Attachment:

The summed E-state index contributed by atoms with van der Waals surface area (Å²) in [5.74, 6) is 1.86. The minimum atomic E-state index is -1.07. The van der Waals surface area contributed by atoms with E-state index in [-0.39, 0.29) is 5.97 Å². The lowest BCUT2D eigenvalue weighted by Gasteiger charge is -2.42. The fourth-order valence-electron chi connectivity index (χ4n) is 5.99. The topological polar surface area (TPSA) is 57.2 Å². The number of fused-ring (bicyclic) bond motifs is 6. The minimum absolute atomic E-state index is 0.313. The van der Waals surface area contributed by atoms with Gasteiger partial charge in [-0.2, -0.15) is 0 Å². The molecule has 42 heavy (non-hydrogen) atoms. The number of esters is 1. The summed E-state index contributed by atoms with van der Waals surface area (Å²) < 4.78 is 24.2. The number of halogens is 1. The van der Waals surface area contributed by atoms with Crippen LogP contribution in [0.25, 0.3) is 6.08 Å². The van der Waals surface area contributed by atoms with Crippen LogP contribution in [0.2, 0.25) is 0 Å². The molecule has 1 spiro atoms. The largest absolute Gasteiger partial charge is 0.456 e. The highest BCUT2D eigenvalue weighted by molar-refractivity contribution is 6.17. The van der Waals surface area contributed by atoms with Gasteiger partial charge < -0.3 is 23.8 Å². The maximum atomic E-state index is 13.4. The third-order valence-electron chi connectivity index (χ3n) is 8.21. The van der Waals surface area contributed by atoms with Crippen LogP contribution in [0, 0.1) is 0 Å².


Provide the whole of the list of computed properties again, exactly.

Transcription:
The summed E-state index contributed by atoms with van der Waals surface area (Å²) in [5.74, 6) is 1.86. The minimum atomic E-state index is -1.07. The van der Waals surface area contributed by atoms with E-state index in [-0.39, 0.29) is 5.97 Å². The lowest BCUT2D eigenvalue weighted by Gasteiger charge is -2.42. The fourth-order valence-electron chi connectivity index (χ4n) is 5.99. The topological polar surface area (TPSA) is 57.2 Å². The number of fused-ring (bicyclic) bond motifs is 6. The minimum absolute atomic E-state index is 0.313. The van der Waals surface area contributed by atoms with Gasteiger partial charge in [-0.2, -0.15) is 0 Å². The molecule has 42 heavy (non-hydrogen) atoms. The number of esters is 1. The summed E-state index contributed by atoms with van der Waals surface area (Å²) < 4.78 is 24.2. The number of halogens is 1. The van der Waals surface area contributed by atoms with Crippen LogP contribution in [0.25, 0.3) is 6.08 Å². The van der Waals surface area contributed by atoms with Crippen LogP contribution in [0.2, 0.25) is 0 Å². The molecule has 1 spiro atoms. The largest absolute Gasteiger partial charge is 0.456 e. The highest BCUT2D eigenvalue weighted by molar-refractivity contribution is 6.17. The van der Waals surface area contributed by atoms with Gasteiger partial charge < -0.3 is 23.8 Å². The maximum atomic E-state index is 13.4. The third-order valence-electron chi connectivity index (χ3n) is 8.21. The van der Waals surface area contributed by atoms with Crippen LogP contribution in [0, 0.1) is 0 Å².